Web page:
COP27 Climate Summit: News and Live Updates

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SHARM EL SHEIKH, Egypt — Africa is both the setting and a primary focus of the agenda for this year’s United Nations climate summit, with debates predominantly revolving around what rich countries that have produced most of the historical greenhouse gas emissions owe poorer ones that are least prepared for the effects of climate change.

The African Union has pushed for what it calls the continent’s “special needs and special circumstances” to be a core consideration of the conference’s resolutions. And in speeches on Tuesday, African heads of state emphasized that their countries could not afford the cost of adapting to climate change or mitigating the natural disasters it fuels.

The language they used was often stark and accusatory.

President Lazarus Chakwera of Malawi repeatedly invoked a “clear difference in culpability and capacity” between developed and developing nations, and said the summit was a test of leaders of more powerful nations to “deliver climate justice for the most vulnerable nations.”

President Mokgweetsi Masisi of Botswana said that the Okavango Delta in his country was running dry, endangering the world’s largest elephant population and imperiling a tourism industry that is essential to the country’s economy. Botswana, like many African nations, faces cycles of drought and flooding that contribute to a growing food crisis and put millions of lives and livelihoods at risk.

Others reminded leaders of richer nations that their pledges of $100 billion of annual support — funding promised in the 2015 Paris climate accord that would mostly go to countries in Africa — are falling far short.

Most African countries’ promises to reduce emissions depend on receiving that funding. The continent’s biggest emitter, South Africa, reached a deal with European countries and the United States at last year’s climate summit for $8.5 billion in grants and loans to help it transition from coal to renewable energy.

Cyril Ramaphosa, South Africa’s president, on Tuesday called that funding arrangement a “groundbreaking approach” that could be a template for others. But he also said his government estimated that the total cost of reaching its emissions pledges would amount to $90 trillion, requiring huge investments from the private sector.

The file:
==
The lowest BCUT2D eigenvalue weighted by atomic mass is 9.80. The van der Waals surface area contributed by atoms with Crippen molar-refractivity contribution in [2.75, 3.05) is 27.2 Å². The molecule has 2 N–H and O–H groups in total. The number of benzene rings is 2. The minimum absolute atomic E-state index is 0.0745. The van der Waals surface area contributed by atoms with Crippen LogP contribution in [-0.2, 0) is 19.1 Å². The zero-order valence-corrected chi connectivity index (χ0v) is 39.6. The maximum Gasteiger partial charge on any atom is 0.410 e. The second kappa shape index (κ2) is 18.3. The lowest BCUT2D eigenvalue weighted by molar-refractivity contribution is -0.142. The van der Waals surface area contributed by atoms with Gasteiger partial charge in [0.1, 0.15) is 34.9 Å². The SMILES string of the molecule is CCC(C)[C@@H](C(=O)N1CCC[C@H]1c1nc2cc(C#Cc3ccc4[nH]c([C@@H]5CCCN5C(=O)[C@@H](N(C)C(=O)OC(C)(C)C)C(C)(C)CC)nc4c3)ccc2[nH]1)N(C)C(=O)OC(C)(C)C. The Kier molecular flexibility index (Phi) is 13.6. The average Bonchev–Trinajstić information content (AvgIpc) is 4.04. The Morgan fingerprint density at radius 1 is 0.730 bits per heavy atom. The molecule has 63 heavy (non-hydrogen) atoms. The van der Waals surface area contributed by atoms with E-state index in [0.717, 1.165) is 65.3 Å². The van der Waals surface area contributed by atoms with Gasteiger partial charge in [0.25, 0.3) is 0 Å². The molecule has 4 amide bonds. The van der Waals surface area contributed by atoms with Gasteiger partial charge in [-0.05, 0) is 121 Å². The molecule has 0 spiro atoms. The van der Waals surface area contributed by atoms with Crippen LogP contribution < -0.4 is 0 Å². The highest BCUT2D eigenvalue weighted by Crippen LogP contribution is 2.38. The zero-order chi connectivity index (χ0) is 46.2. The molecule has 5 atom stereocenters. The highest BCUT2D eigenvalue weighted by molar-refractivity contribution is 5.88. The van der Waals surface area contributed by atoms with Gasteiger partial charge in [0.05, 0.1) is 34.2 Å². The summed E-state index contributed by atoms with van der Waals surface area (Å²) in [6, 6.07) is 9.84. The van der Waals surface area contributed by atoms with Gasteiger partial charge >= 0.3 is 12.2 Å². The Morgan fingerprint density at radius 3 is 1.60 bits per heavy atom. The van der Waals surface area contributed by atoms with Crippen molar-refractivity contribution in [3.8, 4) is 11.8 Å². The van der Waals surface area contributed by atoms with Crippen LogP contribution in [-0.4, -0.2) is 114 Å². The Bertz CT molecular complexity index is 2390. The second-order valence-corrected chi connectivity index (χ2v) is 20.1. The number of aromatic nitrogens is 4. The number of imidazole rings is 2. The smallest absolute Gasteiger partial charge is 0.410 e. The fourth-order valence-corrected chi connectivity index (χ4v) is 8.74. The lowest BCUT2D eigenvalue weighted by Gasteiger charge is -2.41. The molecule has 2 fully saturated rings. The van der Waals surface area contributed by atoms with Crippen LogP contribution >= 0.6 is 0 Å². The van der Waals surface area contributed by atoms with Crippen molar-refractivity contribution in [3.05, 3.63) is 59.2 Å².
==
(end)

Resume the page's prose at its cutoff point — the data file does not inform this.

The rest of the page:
Most of this funding came in the form of loans, which would add to South Africa’s already sizable debt burden, Mr. Ramaphosa said. “As we looked more closely at it, we found that only 2.7 percent was grant money,” he said.

Six hundred million people in Africa lack access to electricity. Many African countries hope to develop their energy infrastructure, including by using fossil fuels, but see Western climate agendas as unnecessarily aimed at preventing that possibility by withholding funding and financing.

Some are hopeful that efforts by European leaders to promote gas production in Africa amid an energy crisis driven by Russia’s war in Ukraine will lead to a new wave of gas investments despite the pressure to pivot to renewables.

Senegal’s president, Macky Sall, sought to strike gas production deals with Germany this year, although no deal has been signed. In his speech on Tuesday, he alluded to a desire to achieve economic development, even if it meant using fossil fuels.

Independent analyses project that even if Africa were to burn all of its known gas reserves, its share of historical emissions would rise to just 3.5 percent, up from the current 3 percent.

“We cannot accept that our vital interests will be ignored,” Mr. Sall said.

Scientists and African leaders agree that the continent is crucial to achieving global ambitions on reducing carbon dioxide emissions, in part because of its vast forests, which absorb the planet-warming gas, and its decisions on how to develop its economies, home to the world’s fastest-growing populations.

“With her vast land, Africa has the greatest potential to regenerate the world’s climate,” President Nana Akufo-Addo of Ghana said on Tuesday. “Nothing can succeed without Africa.”

Max Bearak reported from Sharm el Sheikh, and Lynsey Chutel from Johannesburg.

Sumber: www.nytimes.com

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